Declaring Lower Income or Higher Income under the Presumptive Taxation Scheme

Declaring lower income:

  • If a taxpayer’s total turnover exceeds the declared presumptive income or 8% of the previous year’s turnover, the taxpayer must maintain a book of accounts under Section 44 AA.
  • The book of accounts should be audited per section 44 AB limit for AY 2021-22. Declaring higher income.
  • A taxpayer can declare a higher income than the presumptive income or 8% of the previous year’s turnover.
  • No book of accounts has to be maintained in this case.

Wrapping Up

Every firm must keep track of its profit and loss statements, official books of accounts, and other records used to determine its tax obligations. However, they are now provided with an exemption from reviewing the book of accounts and are required to pay a rate set by the slabs under the Presumptive Taxation Scheme, thanks to the establishment of Section 44AD of the Income Tax Act.

Section 44AD is a presumptive taxation scheme under which income is estimated based on 8% of sales (or 6% in the case of digital receipts and payments), and the taxpayer is given a break if the account books are not kept up to date.

FAQS

1

What is Section 44AD?

Section 44AD is a provision under the Income Tax Act of India that provides a presumptive taxation scheme for small businesses and professionals. It offers a simplified way of computing taxable income based on a presumptive percentage of the total turnover or gross receipts.

Section 44AD is applicable from which year?

Section 44AD was introduced by the Finance Act 1994, and it has been applicable since the assessment year 1994-95.

2

What is presumptive income under section 44AD?

Presumptive income under Section 44AD is a deemed income calculated at a prescribed percentage of the eligible business’s total turnover or gross receipts. The presumptive income is considered taxable, and the taxpayer is not required to maintain detailed books of accounts.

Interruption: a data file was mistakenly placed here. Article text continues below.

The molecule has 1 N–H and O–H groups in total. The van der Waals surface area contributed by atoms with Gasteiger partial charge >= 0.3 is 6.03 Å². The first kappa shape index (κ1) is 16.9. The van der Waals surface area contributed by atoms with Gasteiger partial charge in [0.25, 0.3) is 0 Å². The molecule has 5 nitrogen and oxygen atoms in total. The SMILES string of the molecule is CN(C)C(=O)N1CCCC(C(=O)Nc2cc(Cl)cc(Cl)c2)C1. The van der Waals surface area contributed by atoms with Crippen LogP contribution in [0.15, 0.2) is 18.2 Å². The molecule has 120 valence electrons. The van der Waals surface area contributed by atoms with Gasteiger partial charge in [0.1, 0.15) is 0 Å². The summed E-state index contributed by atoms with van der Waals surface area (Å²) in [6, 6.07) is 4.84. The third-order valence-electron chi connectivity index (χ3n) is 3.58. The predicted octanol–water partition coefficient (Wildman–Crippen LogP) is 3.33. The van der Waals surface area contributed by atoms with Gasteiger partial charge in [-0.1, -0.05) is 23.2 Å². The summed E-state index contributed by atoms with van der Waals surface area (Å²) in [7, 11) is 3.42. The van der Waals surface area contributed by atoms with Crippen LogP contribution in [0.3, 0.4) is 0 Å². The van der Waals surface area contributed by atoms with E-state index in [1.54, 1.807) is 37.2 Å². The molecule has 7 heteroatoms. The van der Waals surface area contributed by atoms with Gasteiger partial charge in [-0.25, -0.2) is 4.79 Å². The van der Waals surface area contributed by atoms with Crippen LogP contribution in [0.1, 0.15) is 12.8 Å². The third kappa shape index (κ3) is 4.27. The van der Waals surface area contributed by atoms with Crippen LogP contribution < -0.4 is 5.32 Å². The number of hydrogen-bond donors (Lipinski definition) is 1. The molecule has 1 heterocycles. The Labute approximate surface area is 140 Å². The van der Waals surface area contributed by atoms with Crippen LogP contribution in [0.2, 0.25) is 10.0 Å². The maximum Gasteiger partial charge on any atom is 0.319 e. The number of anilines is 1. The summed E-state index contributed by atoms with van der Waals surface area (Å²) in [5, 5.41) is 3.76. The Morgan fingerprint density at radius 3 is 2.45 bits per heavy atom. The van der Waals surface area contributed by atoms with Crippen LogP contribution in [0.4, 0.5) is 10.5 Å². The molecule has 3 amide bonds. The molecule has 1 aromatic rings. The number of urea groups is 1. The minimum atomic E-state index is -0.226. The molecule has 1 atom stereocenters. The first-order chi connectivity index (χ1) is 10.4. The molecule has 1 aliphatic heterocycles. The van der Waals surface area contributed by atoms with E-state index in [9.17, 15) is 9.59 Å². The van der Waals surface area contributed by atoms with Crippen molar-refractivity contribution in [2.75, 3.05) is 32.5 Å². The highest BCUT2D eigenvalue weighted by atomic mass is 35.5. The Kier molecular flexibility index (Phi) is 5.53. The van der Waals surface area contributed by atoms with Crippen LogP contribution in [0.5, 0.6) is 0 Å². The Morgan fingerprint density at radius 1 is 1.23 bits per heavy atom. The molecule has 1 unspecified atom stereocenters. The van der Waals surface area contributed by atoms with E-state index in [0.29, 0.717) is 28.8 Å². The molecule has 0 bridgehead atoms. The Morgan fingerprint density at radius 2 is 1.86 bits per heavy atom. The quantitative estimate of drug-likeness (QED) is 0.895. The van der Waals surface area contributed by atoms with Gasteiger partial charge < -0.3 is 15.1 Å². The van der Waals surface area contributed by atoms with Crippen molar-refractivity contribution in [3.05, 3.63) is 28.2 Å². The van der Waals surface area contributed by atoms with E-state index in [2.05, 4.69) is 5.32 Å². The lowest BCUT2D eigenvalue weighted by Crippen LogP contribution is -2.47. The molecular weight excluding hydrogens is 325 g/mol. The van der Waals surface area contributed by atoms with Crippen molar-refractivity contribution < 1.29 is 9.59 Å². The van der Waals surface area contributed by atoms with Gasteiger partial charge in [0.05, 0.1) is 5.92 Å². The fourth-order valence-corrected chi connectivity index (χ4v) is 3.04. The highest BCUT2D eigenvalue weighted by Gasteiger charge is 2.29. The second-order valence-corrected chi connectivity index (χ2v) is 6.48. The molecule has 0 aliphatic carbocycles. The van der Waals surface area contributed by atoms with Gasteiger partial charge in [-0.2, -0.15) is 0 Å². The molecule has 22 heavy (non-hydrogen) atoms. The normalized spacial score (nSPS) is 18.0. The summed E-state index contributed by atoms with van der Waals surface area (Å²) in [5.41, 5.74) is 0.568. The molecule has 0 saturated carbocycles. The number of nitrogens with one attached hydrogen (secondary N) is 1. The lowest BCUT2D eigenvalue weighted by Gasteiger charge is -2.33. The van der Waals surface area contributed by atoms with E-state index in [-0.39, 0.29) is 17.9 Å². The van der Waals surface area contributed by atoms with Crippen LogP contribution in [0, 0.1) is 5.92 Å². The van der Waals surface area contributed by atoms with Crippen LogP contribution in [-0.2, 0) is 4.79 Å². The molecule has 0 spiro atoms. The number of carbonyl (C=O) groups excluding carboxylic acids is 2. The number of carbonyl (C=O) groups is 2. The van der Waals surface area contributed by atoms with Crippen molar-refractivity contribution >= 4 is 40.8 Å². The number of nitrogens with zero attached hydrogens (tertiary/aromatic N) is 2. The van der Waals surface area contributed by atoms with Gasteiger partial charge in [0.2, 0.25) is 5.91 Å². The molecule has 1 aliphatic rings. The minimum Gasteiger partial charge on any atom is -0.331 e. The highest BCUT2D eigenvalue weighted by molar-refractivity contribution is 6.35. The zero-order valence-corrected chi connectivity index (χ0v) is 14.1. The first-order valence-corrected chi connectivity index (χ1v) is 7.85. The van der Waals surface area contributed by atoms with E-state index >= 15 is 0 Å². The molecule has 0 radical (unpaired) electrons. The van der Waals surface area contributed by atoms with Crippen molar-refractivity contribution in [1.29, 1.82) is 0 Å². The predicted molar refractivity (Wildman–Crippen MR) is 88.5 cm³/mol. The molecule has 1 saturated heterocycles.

3

What is turnover under section 44AD?

Turnover, for the purpose of Section 44AD, refers to the total sales made by the business during the financial year. It includes the aggregate value of all sales, whether in cash or credit, and excludes any taxes applicable to the sale.

4

How to calculate tax under section 44AD?

The tax under Section 44AD is calculated on the presumptive income, which is a percentage (currently 8% for businesses) of the total turnover or gross receipts. The taxpayer is not required to maintain detailed books of accounts, and the presumptive income is treated as the taxable income for the purpose of taxation.

5

What if the assessee in question is conducting or running multiple businesses?

Section 44AD applies to each eligible business separately. If the assessee runs multiple qualified businesses, the presumptive taxation scheme can be applied to each qualifying business independently. The turnover and presumptive income for each business need to be calculated separately.

6

What if the assessee is conducting both a business and a profession?

If the assessee is engaged in a business eligible for presumptive taxation under Section 44AD and a profession, they can choose the presumptive scheme for the business income. However, the income from the profession should be computed separately following the regular provisions of the Income Tax Act.

7

What income tax form must be filed by an assessee under Section 44AD?

Assesses opting for presumptive taxation under Section 44AD must file their income tax returns using Form ITR-4 (Sugam). This form is designed for individuals, Hindu Undivided Families (HUFs), and firms (other than LLPs) opting for the presumptive taxation scheme.

- A Consumer Education Initiative series by Kotak Life

Amit Raje
Written By :
Amit Raje

Amit Raje is an experienced marketer who has worked in various Fintechs and leading Financial companies in India. With focused experience in Digital, Amit has pioneered multiple digital commerce in India. Now, close to two decades later, he is the vice president and head of the D2C business department. He masters the skill of strategic management, also being certified in it from IIMA. He has challenged his challenges and contributed his efforts in this journey of digital transformation.

Amit Raje
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Prasad Pimple

Prasad Pimple has a decade-long experience in the Life insurance sector and as EVP, Kotak Life heads Digital Business. He is responsible for developing user friendly product journeys, creating consumer awareness and helping consumers in identifying need for life insurance solutions. He has 20+ years of experience in creating and building business verticals across Insurance, Telecom and Banking sectors